Important Inventory Update (11-16-2023)
Our inventory of cummerbunds is currently exhausted due to unusually high demand and a severe shortage of MIL-SPEC fabric. You may still add a cummerbund to your order at this time and when production resumes we will process the oldest orders first, but we cannot guarantee a specific shipment date. Alternatively, you can postpone your order until we have begun production, but be aware that orders will be fulfilled in the order in which they were received and that back-orders will be given precedence.

We apologize for the inconvenience and will update this page when production has resumed

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Air Force Instruction 36-9203, Dress and Personal Appearance of Air Force Personnel, mandates the wear of blue satin cummerbunds with the male and female Mess Dress uniforms worn by both enlisted personnel  and officers. (A silver satin cummerbund is worn with the female officer’s Formal Dress Uniform; male officers wear a vest in place of a cummerbund with their Formal Dress Uniforms.)

Air Force cummerbunds are worn with the pleats upward, a positioning that actually turns this piece of formal attire into a practical piece of clothing by making it a “crumb catcher,” a nickname still used for this accessory. They are worn “halfway between” the skirt and blouse (female) or shirt and trousers (male), i.e. the top half of the cummerbund should cover the blouse/shirt and the bottom half the skirt/trousers. To achieve the best effect, this means the skirt or trousers should be worn at navel level.

Often misspelled as “cumberbund,” cummerbunds originated in mid-19th century India with British army officers seeking an alternative to wearing vests under their jackets during formal dining occasions. They found their solution in a piece of Indian attire called a kamarband, a sash worn around the waist (kamar means waist); it provided sufficient waist covering while simultaneously providing relief from the often oppressive heat. After the tuxedo was introduced in England and the United States in the 1880s, waistcoats (vests) soon became part of the “Black Tie” dress code, and just as in India the cummerbund was adopted as a more comfortable alternative waist covering.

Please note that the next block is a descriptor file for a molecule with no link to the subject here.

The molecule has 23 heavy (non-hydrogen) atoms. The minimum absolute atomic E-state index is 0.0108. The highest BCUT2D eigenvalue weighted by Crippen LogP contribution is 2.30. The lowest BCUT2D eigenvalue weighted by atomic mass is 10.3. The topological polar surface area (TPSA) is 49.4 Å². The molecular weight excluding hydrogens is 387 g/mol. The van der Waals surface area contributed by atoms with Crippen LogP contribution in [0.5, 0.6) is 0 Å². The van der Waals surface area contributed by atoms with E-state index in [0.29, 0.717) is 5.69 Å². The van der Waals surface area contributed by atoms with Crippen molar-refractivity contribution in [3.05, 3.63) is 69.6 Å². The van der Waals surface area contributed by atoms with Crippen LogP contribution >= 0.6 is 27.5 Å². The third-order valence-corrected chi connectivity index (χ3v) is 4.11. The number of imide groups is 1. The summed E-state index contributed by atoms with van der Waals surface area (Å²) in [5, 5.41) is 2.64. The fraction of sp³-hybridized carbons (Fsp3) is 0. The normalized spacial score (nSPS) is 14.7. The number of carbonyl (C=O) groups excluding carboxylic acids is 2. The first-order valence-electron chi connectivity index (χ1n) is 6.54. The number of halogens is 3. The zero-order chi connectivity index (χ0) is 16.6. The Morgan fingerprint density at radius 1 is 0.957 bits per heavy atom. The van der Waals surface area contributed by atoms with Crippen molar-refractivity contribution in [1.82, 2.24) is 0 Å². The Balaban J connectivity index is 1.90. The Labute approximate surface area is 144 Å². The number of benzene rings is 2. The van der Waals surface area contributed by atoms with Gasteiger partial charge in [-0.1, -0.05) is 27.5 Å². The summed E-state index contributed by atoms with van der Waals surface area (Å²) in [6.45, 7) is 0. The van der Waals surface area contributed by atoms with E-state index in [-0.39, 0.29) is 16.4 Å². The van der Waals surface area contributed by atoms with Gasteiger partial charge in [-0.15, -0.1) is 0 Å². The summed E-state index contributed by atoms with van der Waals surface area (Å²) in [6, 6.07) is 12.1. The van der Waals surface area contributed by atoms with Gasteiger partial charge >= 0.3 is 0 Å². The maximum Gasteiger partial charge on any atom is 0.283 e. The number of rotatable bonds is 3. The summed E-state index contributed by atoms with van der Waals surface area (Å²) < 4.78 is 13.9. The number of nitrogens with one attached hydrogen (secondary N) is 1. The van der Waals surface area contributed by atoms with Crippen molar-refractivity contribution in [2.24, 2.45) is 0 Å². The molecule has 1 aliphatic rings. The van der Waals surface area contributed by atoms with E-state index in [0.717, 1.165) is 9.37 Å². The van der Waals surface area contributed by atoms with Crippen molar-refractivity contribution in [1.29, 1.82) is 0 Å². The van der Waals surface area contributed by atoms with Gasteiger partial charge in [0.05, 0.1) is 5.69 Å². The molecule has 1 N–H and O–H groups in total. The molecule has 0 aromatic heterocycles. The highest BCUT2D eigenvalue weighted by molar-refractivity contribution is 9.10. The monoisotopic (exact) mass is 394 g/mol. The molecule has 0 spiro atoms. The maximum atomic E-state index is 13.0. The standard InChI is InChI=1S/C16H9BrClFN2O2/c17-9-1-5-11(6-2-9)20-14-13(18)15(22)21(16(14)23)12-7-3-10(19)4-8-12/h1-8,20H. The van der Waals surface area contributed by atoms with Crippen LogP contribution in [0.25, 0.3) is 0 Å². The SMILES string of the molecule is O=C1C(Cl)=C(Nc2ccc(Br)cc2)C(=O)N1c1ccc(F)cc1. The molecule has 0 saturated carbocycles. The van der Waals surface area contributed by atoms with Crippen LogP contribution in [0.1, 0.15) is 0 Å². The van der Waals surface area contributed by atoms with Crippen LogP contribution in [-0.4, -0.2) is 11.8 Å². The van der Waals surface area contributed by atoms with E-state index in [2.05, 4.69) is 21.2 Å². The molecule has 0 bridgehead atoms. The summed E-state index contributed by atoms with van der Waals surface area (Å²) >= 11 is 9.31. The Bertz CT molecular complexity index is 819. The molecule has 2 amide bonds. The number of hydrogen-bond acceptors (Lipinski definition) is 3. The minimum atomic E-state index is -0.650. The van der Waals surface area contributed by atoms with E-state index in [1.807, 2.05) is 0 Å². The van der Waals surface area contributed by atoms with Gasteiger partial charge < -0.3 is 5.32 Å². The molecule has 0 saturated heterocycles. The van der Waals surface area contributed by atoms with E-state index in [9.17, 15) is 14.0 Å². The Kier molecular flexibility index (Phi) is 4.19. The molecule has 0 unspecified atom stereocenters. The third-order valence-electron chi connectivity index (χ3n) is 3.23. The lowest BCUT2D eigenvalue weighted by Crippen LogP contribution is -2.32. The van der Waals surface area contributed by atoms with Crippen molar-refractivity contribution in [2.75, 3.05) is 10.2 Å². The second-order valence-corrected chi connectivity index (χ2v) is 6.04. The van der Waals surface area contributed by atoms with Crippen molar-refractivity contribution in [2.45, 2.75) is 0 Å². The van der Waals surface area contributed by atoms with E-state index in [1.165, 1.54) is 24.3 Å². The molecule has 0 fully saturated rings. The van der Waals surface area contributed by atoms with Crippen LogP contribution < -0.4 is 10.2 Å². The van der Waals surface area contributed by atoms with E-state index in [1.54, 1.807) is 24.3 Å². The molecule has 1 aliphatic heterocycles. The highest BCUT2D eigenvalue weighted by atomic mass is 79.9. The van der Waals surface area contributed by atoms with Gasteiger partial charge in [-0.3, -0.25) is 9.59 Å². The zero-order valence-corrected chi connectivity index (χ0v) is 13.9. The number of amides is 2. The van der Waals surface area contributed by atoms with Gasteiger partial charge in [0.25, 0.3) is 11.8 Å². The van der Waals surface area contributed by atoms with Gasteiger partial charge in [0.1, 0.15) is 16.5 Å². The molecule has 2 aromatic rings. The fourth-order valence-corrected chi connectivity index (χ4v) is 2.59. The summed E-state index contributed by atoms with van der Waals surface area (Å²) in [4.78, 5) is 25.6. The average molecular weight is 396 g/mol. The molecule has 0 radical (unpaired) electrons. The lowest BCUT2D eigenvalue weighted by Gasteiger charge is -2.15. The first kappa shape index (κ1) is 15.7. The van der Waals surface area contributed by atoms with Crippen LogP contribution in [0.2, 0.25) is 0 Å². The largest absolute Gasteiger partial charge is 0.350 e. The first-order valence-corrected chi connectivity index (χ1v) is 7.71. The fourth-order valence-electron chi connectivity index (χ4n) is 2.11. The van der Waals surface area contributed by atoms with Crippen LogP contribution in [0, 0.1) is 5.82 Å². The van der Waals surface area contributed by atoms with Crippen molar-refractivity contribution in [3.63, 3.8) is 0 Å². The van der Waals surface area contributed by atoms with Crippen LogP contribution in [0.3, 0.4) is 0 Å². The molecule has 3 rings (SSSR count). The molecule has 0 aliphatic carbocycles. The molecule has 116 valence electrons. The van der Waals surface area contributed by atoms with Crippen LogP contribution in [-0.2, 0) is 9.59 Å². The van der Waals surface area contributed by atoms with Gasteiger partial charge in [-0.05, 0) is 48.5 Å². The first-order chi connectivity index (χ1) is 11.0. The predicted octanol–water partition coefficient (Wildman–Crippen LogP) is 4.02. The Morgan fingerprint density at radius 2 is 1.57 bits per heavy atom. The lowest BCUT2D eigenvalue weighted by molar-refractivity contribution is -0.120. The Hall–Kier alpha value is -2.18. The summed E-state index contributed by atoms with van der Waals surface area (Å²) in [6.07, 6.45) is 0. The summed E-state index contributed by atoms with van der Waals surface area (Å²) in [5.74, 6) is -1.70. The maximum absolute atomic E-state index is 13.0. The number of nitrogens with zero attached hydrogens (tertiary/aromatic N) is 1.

About us

As a certified manufacturer of uniforms and insignia, The Salute Uniforms considers it a privilege to provide the members of our nation’s military services with superior-quality apparel and accoutrements. We guarantee that every product we offer is made in the USA and meets or surpasses Mil-Spec standards. Browse our online catalog and discover how our tradition of excellence and commitment to innovation makes us your best source for military uniforms, insignias, medals, and accessories.


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Salute Industries Inc, proud maker of The Salute Uniforms.
105 Apache Drive, Archdale, NC, 27263.